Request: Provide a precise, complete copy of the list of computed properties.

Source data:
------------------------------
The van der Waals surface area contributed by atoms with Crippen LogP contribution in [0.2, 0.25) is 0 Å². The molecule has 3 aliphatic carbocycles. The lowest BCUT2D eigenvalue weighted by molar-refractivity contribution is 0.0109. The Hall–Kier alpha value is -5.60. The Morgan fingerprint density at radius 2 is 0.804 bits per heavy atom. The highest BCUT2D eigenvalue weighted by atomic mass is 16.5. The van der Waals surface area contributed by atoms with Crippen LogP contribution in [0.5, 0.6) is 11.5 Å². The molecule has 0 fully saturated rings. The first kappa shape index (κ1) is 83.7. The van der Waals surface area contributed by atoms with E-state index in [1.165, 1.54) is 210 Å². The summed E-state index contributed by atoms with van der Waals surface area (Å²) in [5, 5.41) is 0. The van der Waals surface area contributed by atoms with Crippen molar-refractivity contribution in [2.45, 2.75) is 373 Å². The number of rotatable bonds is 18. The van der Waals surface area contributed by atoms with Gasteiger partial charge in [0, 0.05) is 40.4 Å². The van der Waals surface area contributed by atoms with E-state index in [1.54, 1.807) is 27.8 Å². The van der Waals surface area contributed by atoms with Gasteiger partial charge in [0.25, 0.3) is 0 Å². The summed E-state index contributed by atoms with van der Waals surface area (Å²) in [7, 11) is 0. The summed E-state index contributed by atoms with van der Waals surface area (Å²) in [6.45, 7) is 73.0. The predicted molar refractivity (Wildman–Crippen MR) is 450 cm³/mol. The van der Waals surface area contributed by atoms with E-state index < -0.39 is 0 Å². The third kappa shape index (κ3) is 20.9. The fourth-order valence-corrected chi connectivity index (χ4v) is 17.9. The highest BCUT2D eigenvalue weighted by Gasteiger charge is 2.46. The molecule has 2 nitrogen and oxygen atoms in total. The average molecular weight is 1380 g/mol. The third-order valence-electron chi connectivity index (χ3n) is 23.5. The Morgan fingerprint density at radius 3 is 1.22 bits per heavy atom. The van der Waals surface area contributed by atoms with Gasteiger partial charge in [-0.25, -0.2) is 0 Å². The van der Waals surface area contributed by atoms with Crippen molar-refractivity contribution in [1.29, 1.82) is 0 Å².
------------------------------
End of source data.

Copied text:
The van der Waals surface area contributed by atoms with Crippen LogP contribution in [0.2, 0.25) is 0 Å². The molecule has 3 aliphatic carbocycles. The lowest BCUT2D eigenvalue weighted by molar-refractivity contribution is 0.0109. The Hall–Kier alpha value is -5.60. The Morgan fingerprint density at radius 2 is 0.804 bits per heavy atom. The highest BCUT2D eigenvalue weighted by atomic mass is 16.5. The van der Waals surface area contributed by atoms with Crippen LogP contribution in [0.5, 0.6) is 11.5 Å². The molecule has 0 fully saturated rings. The first kappa shape index (κ1) is 83.7. The van der Waals surface area contributed by atoms with E-state index in [1.165, 1.54) is 210 Å². The summed E-state index contributed by atoms with van der Waals surface area (Å²) in [5, 5.41) is 0. The van der Waals surface area contributed by atoms with Crippen molar-refractivity contribution in [2.45, 2.75) is 373 Å². The number of rotatable bonds is 18. The van der Waals surface area contributed by atoms with Gasteiger partial charge in [0, 0.05) is 40.4 Å². The van der Waals surface area contributed by atoms with E-state index in [1.54, 1.807) is 27.8 Å². The van der Waals surface area contributed by atoms with Gasteiger partial charge in [0.25, 0.3) is 0 Å². The summed E-state index contributed by atoms with van der Waals surface area (Å²) in [7, 11) is 0. The summed E-state index contributed by atoms with van der Waals surface area (Å²) in [6.45, 7) is 73.0. The predicted molar refractivity (Wildman–Crippen MR) is 450 cm³/mol. The van der Waals surface area contributed by atoms with E-state index < -0.39 is 0 Å². The third kappa shape index (κ3) is 20.9. The fourth-order valence-corrected chi connectivity index (χ4v) is 17.9. The highest BCUT2D eigenvalue weighted by Gasteiger charge is 2.46. The molecule has 2 nitrogen and oxygen atoms in total. The average molecular weight is 1380 g/mol. The third-order valence-electron chi connectivity index (χ3n) is 23.5. The Morgan fingerprint density at radius 3 is 1.22 bits per heavy atom. The van der Waals surface area contributed by atoms with Gasteiger partial charge in [-0.25, -0.2) is 0 Å². The van der Waals surface area contributed by atoms with Crippen molar-refractivity contribution in [1.29, 1.82) is 0 Å².